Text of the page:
Monday, August 20, 2012

A Fiji Bull Shark?

Carcharhinus dakuwaqa? Quite possibly!
Click for detail - and I mean it!

I knew it!
Not only are our bulls huge and the most incredible collection of charismatic, intelligent sharks on the planet, they may well be a totally unique population - if not more than that!
This was revealed last week at the AES meeting.

From the poster.

Global Population Genetic Structure and Parentage Analysis of the
Bull Shark (Car
charhinus leucas)

C. Testerman1, J. Brunnschweiler2, M. Heithaus3, S. Gulak4, J. Werry5, R. Jabado6, C. Jones7, and M. Shivji1
1Save Our Seas Shark Center USA and Guy Harvey Research Institute, Nova Southeastern University, Dania Beach, FL, USA, 2ETH Zurich, Zurich, Switzerland, 3Florida International University, North Miami, FL, USA, 4National Marine Fisheries Service, Panama City, FL, 5Ocean and Coast Research, QLD, Australia, 6United Arab Emirates University, Al Ain, UAE, 7University of Aberdeen, UK

Project Synopsis

The bull shark (Carcharhinus leucas) is a globally distributed, large coastal shark that occurs in marine, estuarine and freshwater habitats.

It has been assessed as near threatened by the IUCN, is caught in recreational and commercial fisheries throughout its range, and shows evidence of recent declines in the Gulf of Mexico. Regional population studies have reported mitochondrial but not nuclear differentiation between the western North and South Atlantic (Karl et al., 2011) and among juvenile C. leucas sampled in river systems across northern Australia (Tillett et al., 2012).

We expanded on these studies by evaluating the global population genetic structure of C. leucas using 12, bi-parentally inherited, nuclear microsatellite loci and a globally distributed set of 470 samples. Our microsatellite data revealed strong genetic differentiation between samples from the western North Atlantic (WNA) and Indo-Pacific (I-P). No population structuring was detected within WNA and Indian Ocean sampling sites.

Fig. 1. Species global distribution indicated in gold shading. Sampling locations with fewer than 10 samples were not included in the population-based differentiation statistical analyses (Fig. 2) but were included in the individual-based analyses (Figs. 3 & 4).
Click for detail!

Notably, however, samples from Fiji demonstrated statistically significant genetic structuring from the remaining locations sampled.

Fig. 2. Charcharhinus leucas genetic differentiation based on population-level statistical analyses. Colored shapes (ovals and square) represent genetically distinct populations. FST values (p = 0.0000) between each population pair are indicated by arrows. Sampling locations (indicated by circles) within each population are not genetically differentiated.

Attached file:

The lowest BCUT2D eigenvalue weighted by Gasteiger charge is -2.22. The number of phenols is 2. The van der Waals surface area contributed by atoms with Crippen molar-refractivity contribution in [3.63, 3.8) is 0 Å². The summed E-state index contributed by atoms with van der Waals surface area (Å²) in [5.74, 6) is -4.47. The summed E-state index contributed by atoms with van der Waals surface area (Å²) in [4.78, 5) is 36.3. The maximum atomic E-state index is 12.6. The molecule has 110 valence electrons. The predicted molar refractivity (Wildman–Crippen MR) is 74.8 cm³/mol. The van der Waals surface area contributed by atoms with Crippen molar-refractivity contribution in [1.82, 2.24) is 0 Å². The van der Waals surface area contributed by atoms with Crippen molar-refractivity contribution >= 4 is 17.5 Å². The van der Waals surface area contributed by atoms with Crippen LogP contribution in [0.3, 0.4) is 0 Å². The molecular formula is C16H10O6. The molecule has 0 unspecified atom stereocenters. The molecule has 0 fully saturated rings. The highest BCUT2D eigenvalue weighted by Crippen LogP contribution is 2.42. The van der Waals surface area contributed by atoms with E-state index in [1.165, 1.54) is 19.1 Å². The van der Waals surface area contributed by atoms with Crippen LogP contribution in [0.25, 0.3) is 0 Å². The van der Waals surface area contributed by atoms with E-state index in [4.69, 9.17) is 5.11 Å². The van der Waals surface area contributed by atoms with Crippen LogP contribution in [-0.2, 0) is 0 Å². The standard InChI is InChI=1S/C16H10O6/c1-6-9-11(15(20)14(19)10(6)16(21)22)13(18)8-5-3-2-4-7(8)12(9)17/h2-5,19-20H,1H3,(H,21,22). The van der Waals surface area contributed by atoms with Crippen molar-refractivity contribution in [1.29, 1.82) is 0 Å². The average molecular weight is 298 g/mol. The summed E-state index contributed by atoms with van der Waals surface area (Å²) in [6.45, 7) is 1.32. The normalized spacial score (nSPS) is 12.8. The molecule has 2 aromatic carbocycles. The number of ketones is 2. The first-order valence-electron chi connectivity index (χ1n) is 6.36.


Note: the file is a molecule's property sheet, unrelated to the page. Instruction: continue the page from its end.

Click for detail!

Assignment testing (GeneClass2) showed evidence of a low-level of first generation migrants from the WNA and western Pacific among the southwest Indian Ocean samples, a surprising finding considering the strongly coastal nature of C. leucas. Finally, parentage analysis of 2 litters suggests that the species may be genetically polyandrous, although this hypothesis will need further testing with more litters.


Individual and population level analyses are concordant in showing at least 3 genetically distinct populations:
  • Western North Atlantic
  • Indo-Australia
  • Fiji
Fig. 3. pie charts indicate the average proportional membership coefficient of individuals in the 3 distinct lineages inferred from nuclear microsatellite genotypes by the program STRUCTURE. Pie chart sizes are roughly proportional to sample sizes.
Click for detail!

Three 1st generation migrants were identified, indicating contemporary movement from both the Atlantic and Pacific oceans into the Indian Ocean. Complex patterns of migration and population structure require coordinated regional management efforts.
Parentage analyses of 2 litters revealed multiple paternity in both litters.

So there you have it!
This is the result of many years of DNA sampling on Shark Reef whereby so far, we've been able to send more than 70 samples to Mahmood - and counting as there are other, more local aspects we would like to explore.

So, do we have a Fiji endemic?
Probably not at all, because nearby locations like e.g. Tonga and Samoa are very likely to harbor the same Sharks. But from everything we know, Fiji with its robust population of Bull Sharks may well be considered to be the epicenter of this genetic strain, meaning that it would be perfectly acceptable to call this the Fiji Bull Shark - and depending on whether this is a subspecies/race or even an own species: how does Carcharhinus leucas dakuwaqa or Carcharhinus dakuwaqa sound to you!

Anyway, is this mega cool, or what!


Sam Cahir said...

Very Very Cool!!!

Jens Kuhfs said...

Thanks guys ;)

Bullsharks at Beqa The Fiji Shark Dive - Beqa Adventure Divers Fiji | Flickr - Fotosharing!

DaShark said...

Thank YOU Jens - great stuff! :)